Step1: Installing Package
apt-get install build-essential libcurl4-openssl-dev libxml2-dev libfuse-dev comerr-dev libfuse2 libidn11-dev libkadm55 libkrb5-dev libldap2-dev libselinux1-dev libsepol1-dev pkg-config fuse-utils sshfs
If you get any errors just remove the package that gave the error. In my case I had to remove libkadm55.
Step2: Once the packages are installed we have to create a mount point and mount our server data using sshfs command, for which we require username/password. Here are my details for this task.
My Username: root
My password: password!
My Server: 192.168.1.22
My mount point: /mnt/extsystem
Now create the mount point and mount SSH account data.
#mkdir /mnt/extsystem #sshfs email@example.com:/home/user/mountdir /mnt/extsystem/ firstname.lastname@example.org's password:
Step3: The above command will mount the ‘mountdir’ directory in 192.168.1.22 server. To specift the port exchage the second command with
#sshfs -p 3244 email@example.com:/home/user/mountdir /mnt/extsystem/
To test out your setup, check if you are able to see data
#cd /mnt/extsystem #ls
You can type ‘mount’ to see if it mounted properly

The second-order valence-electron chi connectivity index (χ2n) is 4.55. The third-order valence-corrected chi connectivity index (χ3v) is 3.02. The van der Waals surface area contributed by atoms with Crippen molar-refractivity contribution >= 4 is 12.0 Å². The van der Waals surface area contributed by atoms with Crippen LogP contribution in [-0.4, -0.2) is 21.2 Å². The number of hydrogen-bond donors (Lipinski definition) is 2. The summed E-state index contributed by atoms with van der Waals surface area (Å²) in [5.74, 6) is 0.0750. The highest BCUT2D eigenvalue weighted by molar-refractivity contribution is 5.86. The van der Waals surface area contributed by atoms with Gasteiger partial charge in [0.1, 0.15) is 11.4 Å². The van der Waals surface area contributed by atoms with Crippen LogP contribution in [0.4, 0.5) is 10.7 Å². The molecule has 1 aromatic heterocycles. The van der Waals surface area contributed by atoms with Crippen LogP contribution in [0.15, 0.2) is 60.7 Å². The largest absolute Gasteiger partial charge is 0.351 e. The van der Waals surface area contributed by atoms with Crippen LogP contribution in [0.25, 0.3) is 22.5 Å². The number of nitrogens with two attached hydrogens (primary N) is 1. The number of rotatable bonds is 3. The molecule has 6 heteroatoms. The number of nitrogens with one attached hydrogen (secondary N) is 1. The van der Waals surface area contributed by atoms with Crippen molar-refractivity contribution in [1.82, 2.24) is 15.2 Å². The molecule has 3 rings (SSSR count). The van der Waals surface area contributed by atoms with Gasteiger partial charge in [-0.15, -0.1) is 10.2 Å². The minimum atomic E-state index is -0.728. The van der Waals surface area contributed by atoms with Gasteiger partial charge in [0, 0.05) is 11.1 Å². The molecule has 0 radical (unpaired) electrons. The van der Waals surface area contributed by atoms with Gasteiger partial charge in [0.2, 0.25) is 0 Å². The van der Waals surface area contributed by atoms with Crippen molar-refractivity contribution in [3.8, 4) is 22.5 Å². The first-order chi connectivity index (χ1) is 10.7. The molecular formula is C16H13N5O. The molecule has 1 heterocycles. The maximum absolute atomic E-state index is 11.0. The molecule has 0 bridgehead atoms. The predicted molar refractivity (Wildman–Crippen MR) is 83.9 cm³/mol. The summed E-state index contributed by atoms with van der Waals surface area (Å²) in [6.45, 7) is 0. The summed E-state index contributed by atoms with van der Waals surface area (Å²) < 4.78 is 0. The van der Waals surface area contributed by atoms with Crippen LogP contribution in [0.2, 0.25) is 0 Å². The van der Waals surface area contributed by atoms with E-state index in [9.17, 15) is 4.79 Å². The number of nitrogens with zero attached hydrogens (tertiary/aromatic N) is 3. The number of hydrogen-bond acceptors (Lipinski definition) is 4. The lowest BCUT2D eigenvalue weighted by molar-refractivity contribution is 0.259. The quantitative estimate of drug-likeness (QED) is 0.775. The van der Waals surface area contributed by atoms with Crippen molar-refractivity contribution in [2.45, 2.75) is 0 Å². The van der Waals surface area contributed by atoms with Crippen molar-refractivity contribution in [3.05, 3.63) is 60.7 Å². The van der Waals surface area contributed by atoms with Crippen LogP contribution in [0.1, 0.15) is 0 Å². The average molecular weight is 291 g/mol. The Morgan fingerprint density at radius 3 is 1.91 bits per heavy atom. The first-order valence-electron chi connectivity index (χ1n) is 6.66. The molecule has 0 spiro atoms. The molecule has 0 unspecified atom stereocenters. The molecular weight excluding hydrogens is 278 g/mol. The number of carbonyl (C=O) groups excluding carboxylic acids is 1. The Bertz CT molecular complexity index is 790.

Step4: So what about mounting it permanently?. We can do it by editing our fstab
#vim /etc/fstab or #nano /etc/fstab
go to last line and type below line
firstname.lastname@example.org:/home/user/mountdir /mnt/extsystem fuse defaults,port=3244 0 0
Save the file and exit. Now run mount -a to update the fstab file state to kernel.
Note: Its not advisable to write passwords in human readable files like /etc/fstab.
Let me explain what entry in fstab indicates. We are mentioning mount user root data which is located on 10.233.10.212 server on to /mnt/ssh using fuse file system with default settings.
Step5: What about unmounting this drive?
#umount /mnt/ssh OR fusermount -u /mnt/extsystem (recommended)
Notes: typing ‘fusermount -u [TAB] ‘ can help you quickly find mounts
Your ssh session will automatically log out if it is idle. To keep the connection active (alive) add this to ~/.ssh/config or to/etc/ssh/ssh_config on the client.
This will send a “keep alive” signal to the server every 5 seconds. You can usually increase this interval, and I use 120.
Enjoy your multiple mounts!